News Flash – 23 August 2019

National News

 

 

RML, Safdarjung among Government Hospitals without Fire NOC

 

New Delhi: Several major government hospitals in Delhi, including Ram Manohar Lohia (RML) Hospital and Safdarjung Hospital, have not renewed their no objection certificates (NOCs). A scrutiny by the fire department has revealed major lapses at the city based hospitals. The scrutiny was conducted following the massive fire at AIIMS on August 17. It had gutted two floors at the PC Block that housed the offices of the director and other senior professors. At most of the hospitals, the mandatory six metres wide roads required for fire tenders to enter the hospital premises remain encroached. Even though there was surplus water supply during the AIIMS fire incident, bigger fire tenders could not reach the fire as the road leading to it was encroached upon by debris. Hydrants were present in most of the hospital premises, but were inaccessible in case of an emergency, the survey revealed. Fire officials said that the no objection certificate of Ram Manohar Lohia and Safdarjung Hospital had expired more than three years ago, but the authorities hadn’t bothered to get it renewed. Casualty blocks of RML Hospital, emergency block at Safdarjung Hospital, casualty block at Lok Nayak hospital (LNJP) and GB Pant Hospital didn’t have valid fire NOCs.

 

 

After a hospital applies for an NOC, a team from the fire department scans through the building plan and suggests changes in the fire escape route. Hospitals are expected to make the changes after which an NOC is granted. Sources said that in case of most of the hospitals, the initial NOCs were taken based on the building plan submitted then. However, temporary constructions and encroachments were not accounted for later. An inquiry into AIIMS fire incident revealed that no one, including the guard, heard the fire alarm. The blaze must have been on for at least an hour before the security guard detected smoke billowing out of the building, said a fire department official. By the time the fire personnel arrived, the blaze had spread across the floors. Even though NOCs for some of the buildings within the AIIMS premises were renewed, fire safety rules were violated due to temporary constructions. Fire extinguishers present within the building were not enough to deal with a big fire incident, the scrutiny revealed.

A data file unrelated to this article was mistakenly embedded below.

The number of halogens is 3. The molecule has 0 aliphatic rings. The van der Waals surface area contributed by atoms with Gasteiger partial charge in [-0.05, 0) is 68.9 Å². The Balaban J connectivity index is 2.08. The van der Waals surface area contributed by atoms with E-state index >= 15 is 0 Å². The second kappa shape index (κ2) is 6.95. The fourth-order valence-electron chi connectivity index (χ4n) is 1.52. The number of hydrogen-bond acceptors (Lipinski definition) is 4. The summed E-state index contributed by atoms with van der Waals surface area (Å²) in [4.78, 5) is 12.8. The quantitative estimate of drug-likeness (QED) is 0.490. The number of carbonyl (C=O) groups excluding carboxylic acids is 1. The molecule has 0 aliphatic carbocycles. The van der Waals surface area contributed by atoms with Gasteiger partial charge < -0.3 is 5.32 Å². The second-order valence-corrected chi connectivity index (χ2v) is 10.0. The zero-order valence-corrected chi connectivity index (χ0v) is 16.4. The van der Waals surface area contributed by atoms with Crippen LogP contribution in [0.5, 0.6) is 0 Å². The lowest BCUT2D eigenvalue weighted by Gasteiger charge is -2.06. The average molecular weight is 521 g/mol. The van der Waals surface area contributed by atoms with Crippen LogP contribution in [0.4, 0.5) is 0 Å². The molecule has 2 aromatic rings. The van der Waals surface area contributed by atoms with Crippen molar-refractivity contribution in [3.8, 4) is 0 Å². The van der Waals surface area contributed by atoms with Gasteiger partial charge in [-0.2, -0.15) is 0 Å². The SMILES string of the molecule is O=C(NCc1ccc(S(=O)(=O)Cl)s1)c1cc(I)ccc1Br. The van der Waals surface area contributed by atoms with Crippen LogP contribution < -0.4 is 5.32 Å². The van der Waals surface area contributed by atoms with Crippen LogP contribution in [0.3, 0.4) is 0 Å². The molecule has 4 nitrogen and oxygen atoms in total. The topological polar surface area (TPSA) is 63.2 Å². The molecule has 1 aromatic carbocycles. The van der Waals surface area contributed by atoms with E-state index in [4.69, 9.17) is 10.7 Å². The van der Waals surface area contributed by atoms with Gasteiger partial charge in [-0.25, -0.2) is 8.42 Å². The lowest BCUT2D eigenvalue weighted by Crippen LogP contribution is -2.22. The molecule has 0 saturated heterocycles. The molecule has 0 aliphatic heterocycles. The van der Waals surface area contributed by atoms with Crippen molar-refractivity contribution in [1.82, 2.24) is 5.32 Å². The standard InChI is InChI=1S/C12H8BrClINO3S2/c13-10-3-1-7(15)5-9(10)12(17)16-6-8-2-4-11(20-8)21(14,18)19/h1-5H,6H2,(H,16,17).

Danger Subsides, but Floodwater Leaves their Homes filled with Silt

 

New Delhi: The water level in the Yamuna receded below the danger mark on Thursday ending the fear of floods haunting those living on the floodplain in the past couple of days. The water level went down to 205.3m early in the day after peaking at 206.6m. The swollen river had left many people in anxiety and distress as their vegetable farms were destroyed and their shanties and homes got filled up with garbage and silt. Residents of Yamuna Bazaar, a cluster of pukka houses on the riverbank near Nigambodh Ghat on Ring Road, now have a lot of cleaning to do as the area is covered with a thick layer of mud. A large number of the residents had shifted to relief camps set up by Delhi government, while many climbed to the rooftops to escape the flood. “My son and grandsons are removing the mud from our house so that we can shift there. The flooding has caused a lot of trouble for the families living here,” said Sitaram Kumar, a resident. At Yamuna Khadar near Mayur Vihar, several farmers rushed to take stock of their vegetable farms after the water receded.

 

 

They were disheartened to see that nothing could be salvaged. At Geeta Colony, many youngsters, who seemed unmoved by the loss, were seen having fun by jumping in the water from the rooftops of their submerged shanties. At 7am, the water level was at 204.9m and it receded to 204.6m by 6pm. The river came below the danger level of 205.3m at 4am. At that time, the level at Old Yamuna Bridge was 205.2m. An official with the ministry of water resources, river development and Ganga rejuvenation said that the water level will recede faster in the next few days. Over 23,000 people were evacuated and a majority of them were shifted to around 2,700 tents pitched at over 50 locations across six districts Northeast, Shahdara, North, East, Central and Southeast. Many people set up their own shelters on the roadsides with the help of abandoned hoardings, tarpaulins, etc. An official said the government has been providing food, medicines and other basic facilities to the people affected by the floods. Apart from being given meals, government doctors have been monitoring the health of those who had been shifted to the camps.